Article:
It has long been known that most PNe can be calibrated by measuring the single line strength of Hβ. This value is measured photoelectrically, and is the amount of energy (flux) liberated from the PNe structure or even the PNN itself. Hβ is expresses in mW.m-2 and abbreviated F (Hβ) - the absolute Hβ flux. It is not easy to imagine this quantity. For example, the Sun produces energy that can be felt by exposure of skin to the warm Sun. Energies here are ~1 368 Watts per square metre or 1.368mW.m-2, and useful, for example, in charging electric cells to generate electrical power. Such energies are quite intense and enough to permanently damage the retina of the eye in less than 10 000th of a second! This energy is for all wavelengths but is much smaller for the Hβ output alone.
For planetaries (and stars), these quantities are very very tiny. For example, NGC 4071’s measured flux is 2.239x10-12 mW.-2, some 1018 times fainter than solar output! To avoid having to write down so many small numbers, values for the absolute fluxes are given as the log of the measured flux. Ie. log -11.66±0.02mW.m.-2. Typical values for these indices compared to all PNe may range anywhere from -9 to -16 with the midrange of the distribution being about -11.5
Among the southern planetary, NGC 3242 has the highest Hβ flux of -9.789 or 1.626x10-10 mW.m-2 - seventy-two times more intense than NGC 4071’s surface area. An example of a low Hβ flux PNe is He2-77 / Sa3-16 / PK298-0.1/ PNG298.1-07 (12091-6307) at log -13.28mW.m-2.
Note: This PNe appears in south western Crux, and being 17.6 magnitude and is 26 arc seconds across, and remains impossible to see in any amateur telescope.
Calibration of the absolute Hβ fluxes are made by examination of several “standard stars”. Ie. β3 Orionis and α Lyrae (Vega), or the bright PNe. For southern planetaries, NGC 3242 and IC 418 are used as Hβ ‘standard candles’.
In other terms, the relative Hβ fluxes are used to compare the strengths of the other emission lines seen in the PNe, and allow differences between other PNe to be quickly examined. This is made by giving the absolute Hβ flux the value of exactly 100.0. From this other prominent PNe lines can be assessed. For example, the values for NGC 4071 (From the Strasbourg-ESO Planetary Nebulae Catalogue) are;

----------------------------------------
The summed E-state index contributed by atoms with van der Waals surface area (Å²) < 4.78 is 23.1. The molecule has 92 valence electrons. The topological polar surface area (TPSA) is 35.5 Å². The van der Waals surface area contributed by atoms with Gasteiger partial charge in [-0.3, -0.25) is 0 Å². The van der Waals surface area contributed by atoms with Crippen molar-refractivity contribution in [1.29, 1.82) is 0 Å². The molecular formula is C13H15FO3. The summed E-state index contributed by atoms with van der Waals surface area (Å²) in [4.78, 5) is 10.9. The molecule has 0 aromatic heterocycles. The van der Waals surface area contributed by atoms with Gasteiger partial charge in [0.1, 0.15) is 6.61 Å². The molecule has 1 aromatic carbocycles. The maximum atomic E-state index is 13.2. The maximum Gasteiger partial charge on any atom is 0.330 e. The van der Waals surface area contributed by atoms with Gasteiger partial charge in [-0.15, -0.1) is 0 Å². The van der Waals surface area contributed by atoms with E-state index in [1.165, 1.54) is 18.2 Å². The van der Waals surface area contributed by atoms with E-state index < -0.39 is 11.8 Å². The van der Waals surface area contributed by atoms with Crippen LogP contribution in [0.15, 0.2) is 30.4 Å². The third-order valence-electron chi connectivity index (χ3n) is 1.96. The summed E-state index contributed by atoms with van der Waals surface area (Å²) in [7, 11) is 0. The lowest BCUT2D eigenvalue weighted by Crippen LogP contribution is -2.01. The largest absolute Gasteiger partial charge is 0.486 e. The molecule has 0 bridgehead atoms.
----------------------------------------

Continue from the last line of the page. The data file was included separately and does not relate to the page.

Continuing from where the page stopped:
For the bright PNe NGC 3918, the values (From the Strasbourg-ESO Planetary Nebulae Catalogue) are;
Amateurs should be concerned with the important ratios of [O-III/Hβ], [O-III/Hα] and, as they tell much about of the telescope appearance of the PNe and the effectiveness of the O-III filter, both photographically and visually.
The experience French amateur observer Yann Pothier uses the ratio between the Hydrogen Beta (Hβ). By combining the two lines from the two O-III emissions, this gives some rough indication of the effectiveness of the O-III filter on the object. This is calculated by;
Example 1 : NGC 4071 O-III is (786 + 0), Hβ is 100. Therefore, N = 7.86, rounded to 8.
(Note: O-III at 486nm was not measured accurately. However, it is small in value.)
Example 2 : NGC 3918 O-III is [1667+15]/100= 1682/100 = 16.8 or 17
(Typical of a moderately high excitation PNe.)
Correlation with known PNe finds that the smaller this value the lower the excitation of the PNe nebulosity. Values can range anywhere from 0.1 to 180, with the mean being about 13.0.
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2. Burnham, R., “Burnham’s Celestial Handbook : Volume 2 ” (BCH2)
3. Burnham, R., “Burnham’s Celestial Handbook : Volume 3 ” (BCH3)
4. Dreyer, J.L.E., “Second Index Catalogue of Nebulae and Clusters of Stars; Containing Objects Found Between 1895 and 1907.”; Memoirs of the R.A.S., Vol. LIX- Part II (1908) (IC)
5. Hartung, E.J. , “Astronomical Objects for Southern Telescopes : 1 ” (1968) (AOST1)
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